Weekly Brief

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Weekly Brief - 2nd November 2018

EUR weekly currency update

The economic data were not as kind to the euro as they might have been.  Unemployment - unchanged at 8.1% - and inflation - accelerating to 2.1% as expected - were decent enough but there were flaws elsewhere.  Four of the European Commission's confidence measures were lower on the month and below forecast, while consumer confidence was on target and unchanged. The biggest misses related to gross domestic product:  growth in Italy stalled in the third quarter, highlighting the risks implicit in the Rome's deficit budget, and in pan-Euroland it slowed to 0.2%.  Together they relegated the euro to the back half of the field; it added half a US cent and went down by more than a cent against sterling.

For the pound it was a classic game of two halves. On Tuesday it was by far the biggest loser and the following day it secured a commanding lead over the other majors. In both cases it was Brexit news and gossip - first bad then good - that  drove the moves.

USD weekly currency update

The dollar was all over the place. On Monday and Tuesday it strengthened the most among the major currencies; last Friday and this Thursday it brought up the rear. Overall the dollar lost half a cent to the euro and two cents to sterling. US economic data played only a minor role.  Friday's gross domestic product figures showed growth slowing in the third quarter to an annualised 3.5% from Q2's 4.2%. Translated Investors were not too concerned though, because quarterly growth of 0.9% was still stronger than any of America's peer group have delivered.

Sterling put in a chequered performance too, losing heavily on Tuesday following negative Brexit news and storming ahead the following day when the news became positive. There was a knock-on effect in other markets, as reduced nervousness about Brexit made investors generally more confident.  That confidence was helped further on Thursday night by Trump's claim to have had a useful phone conversation with China's Xi Jinping.

CAD weekly currency update

Although it picked up a fifth of a US cent along the way it was not an entirely successful week for the Loonie. The Canadian dollar lost two cents to sterling, which had its most exciting week for a while.  The pound started on the back foot and went into a rapid retreat on Tuesday following a string of negative Brexit stories.  Its fortunes changed the following day when another set of Brexit stories came out, this time all positive.

Canada's dollar barely reacted to the domestic data.  The economy expanded by 0.1% in August, more than forecast, and the manufacturing sector purchasing managers' index was down by a point at 53.9.  Bank of Canada governor Stephen Poloz did his bit to help the currency.  He told the Ottawa Parliament that people should accustom themselves to higher interest rates, suggesting 3% as "the new norm".  That is quite a stretch from the current 1.75% benchmark rate.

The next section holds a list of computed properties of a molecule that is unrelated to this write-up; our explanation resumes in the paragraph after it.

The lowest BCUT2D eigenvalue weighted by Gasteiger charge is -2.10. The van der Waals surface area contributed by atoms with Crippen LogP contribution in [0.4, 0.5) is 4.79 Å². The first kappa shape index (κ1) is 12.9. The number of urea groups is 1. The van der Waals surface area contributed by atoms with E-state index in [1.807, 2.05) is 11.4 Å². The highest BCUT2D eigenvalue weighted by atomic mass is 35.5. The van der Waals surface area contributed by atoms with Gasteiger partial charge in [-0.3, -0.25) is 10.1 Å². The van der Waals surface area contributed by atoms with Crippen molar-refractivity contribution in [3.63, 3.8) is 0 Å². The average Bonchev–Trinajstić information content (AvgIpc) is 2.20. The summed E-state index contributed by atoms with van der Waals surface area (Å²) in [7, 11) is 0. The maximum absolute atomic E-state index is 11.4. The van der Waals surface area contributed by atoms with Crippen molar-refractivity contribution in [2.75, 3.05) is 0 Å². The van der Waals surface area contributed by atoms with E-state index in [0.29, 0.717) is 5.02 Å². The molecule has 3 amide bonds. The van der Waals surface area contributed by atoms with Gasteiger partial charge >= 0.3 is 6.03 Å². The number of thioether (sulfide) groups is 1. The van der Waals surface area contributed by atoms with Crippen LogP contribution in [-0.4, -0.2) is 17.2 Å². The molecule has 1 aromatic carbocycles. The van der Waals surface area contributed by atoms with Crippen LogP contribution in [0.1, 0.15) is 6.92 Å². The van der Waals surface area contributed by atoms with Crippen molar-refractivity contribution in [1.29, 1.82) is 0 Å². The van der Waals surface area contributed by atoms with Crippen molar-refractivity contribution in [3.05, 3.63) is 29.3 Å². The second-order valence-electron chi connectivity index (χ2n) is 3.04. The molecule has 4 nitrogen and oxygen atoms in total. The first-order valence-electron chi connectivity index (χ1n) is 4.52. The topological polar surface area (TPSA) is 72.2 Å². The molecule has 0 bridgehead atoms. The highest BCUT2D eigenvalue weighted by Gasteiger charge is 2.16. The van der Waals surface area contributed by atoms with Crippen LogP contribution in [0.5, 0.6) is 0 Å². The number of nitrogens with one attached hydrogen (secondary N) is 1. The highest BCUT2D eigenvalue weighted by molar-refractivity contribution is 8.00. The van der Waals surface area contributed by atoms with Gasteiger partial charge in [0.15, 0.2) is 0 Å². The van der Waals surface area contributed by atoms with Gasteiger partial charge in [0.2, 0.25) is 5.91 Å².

AUD weekly currency update

The Australian and NZ dollars both had a good week, strengthening by 2% on average against the other major currencies.  For the Aussie it meant gains of two cents from the US dollar and more than two and a half cent against sterling.  Whilst the headline rate of inflation slowed from 2.1% to 1.9% in the third quarter, most of the Australian economic data were positive the currency. September's balance of trade was particularly helpful, with imports down by 1% and exports up by the same proportion.  

A week of mixed results for sterling saw it fall heavily on Tuesday following some worrying reports about Brexit before rallying strongly the following day on the back of positive Brexit news. That positivity spread to other markets, helping the antipodeans to move into the lead. Yet more help for commodity-oriented currencies came on Thursday night, when the US president claimed to be working on a trade deal with China.

NZD weekly currency update

An increasingly positive attitude among investors helped the NZ and Australian dollars to move ahead of the other major currencies. Both strengthened by an average of 2%, the Kiwi adding two US cents and strengthening by more than three cents against sterling. With no domestic economic data of any significance, the NZ dollar was dependent on external factors for its success. One of those was the gravitational pull of the Aussie, which enjoyed some bumper trade surplus figures, the other was an upswing in investor confidence stemming from, of all the most unlikely places, Brexit.

After a shocking day on Tuesday following a string of negative Brexit stories, the pound forged ahead the following day when that news flow turned positive. Even though most of the good news was later debunked, the upbeat mood settled in, not just for sterling but on a broad front.  It even received a boost on Thursday night when the US president claimed to be working on a trade deal with China.

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